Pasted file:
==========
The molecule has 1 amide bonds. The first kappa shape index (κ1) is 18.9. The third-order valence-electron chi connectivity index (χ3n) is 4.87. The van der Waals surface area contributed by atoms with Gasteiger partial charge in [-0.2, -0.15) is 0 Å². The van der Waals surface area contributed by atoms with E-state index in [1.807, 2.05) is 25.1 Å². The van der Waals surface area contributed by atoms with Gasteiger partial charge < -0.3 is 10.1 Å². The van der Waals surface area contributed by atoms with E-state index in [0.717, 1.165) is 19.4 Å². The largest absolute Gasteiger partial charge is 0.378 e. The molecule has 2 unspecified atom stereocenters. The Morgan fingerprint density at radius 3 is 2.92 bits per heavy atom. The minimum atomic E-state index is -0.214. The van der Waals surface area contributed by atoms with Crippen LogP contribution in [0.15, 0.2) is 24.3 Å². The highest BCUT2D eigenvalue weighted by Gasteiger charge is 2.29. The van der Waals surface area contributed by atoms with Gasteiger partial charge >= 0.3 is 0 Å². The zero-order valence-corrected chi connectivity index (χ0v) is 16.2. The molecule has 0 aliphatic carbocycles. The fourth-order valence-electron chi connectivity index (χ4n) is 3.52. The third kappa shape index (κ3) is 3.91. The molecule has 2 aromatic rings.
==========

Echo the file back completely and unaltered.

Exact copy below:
The molecule has 1 amide bonds. The first kappa shape index (κ1) is 18.9. The third-order valence-electron chi connectivity index (χ3n) is 4.87. The van der Waals surface area contributed by atoms with Gasteiger partial charge in [-0.2, -0.15) is 0 Å². The van der Waals surface area contributed by atoms with E-state index in [1.807, 2.05) is 25.1 Å². The van der Waals surface area contributed by atoms with Gasteiger partial charge < -0.3 is 10.1 Å². The van der Waals surface area contributed by atoms with E-state index in [0.717, 1.165) is 19.4 Å². The largest absolute Gasteiger partial charge is 0.378 e. The molecule has 2 unspecified atom stereocenters. The Morgan fingerprint density at radius 3 is 2.92 bits per heavy atom. The minimum atomic E-state index is -0.214. The van der Waals surface area contributed by atoms with Crippen LogP contribution in [0.15, 0.2) is 24.3 Å². The highest BCUT2D eigenvalue weighted by Gasteiger charge is 2.29. The van der Waals surface area contributed by atoms with Gasteiger partial charge >= 0.3 is 0 Å². The zero-order valence-corrected chi connectivity index (χ0v) is 16.2. The molecule has 0 aliphatic carbocycles. The fourth-order valence-electron chi connectivity index (χ4n) is 3.52. The third kappa shape index (κ3) is 3.91. The molecule has 2 aromatic rings.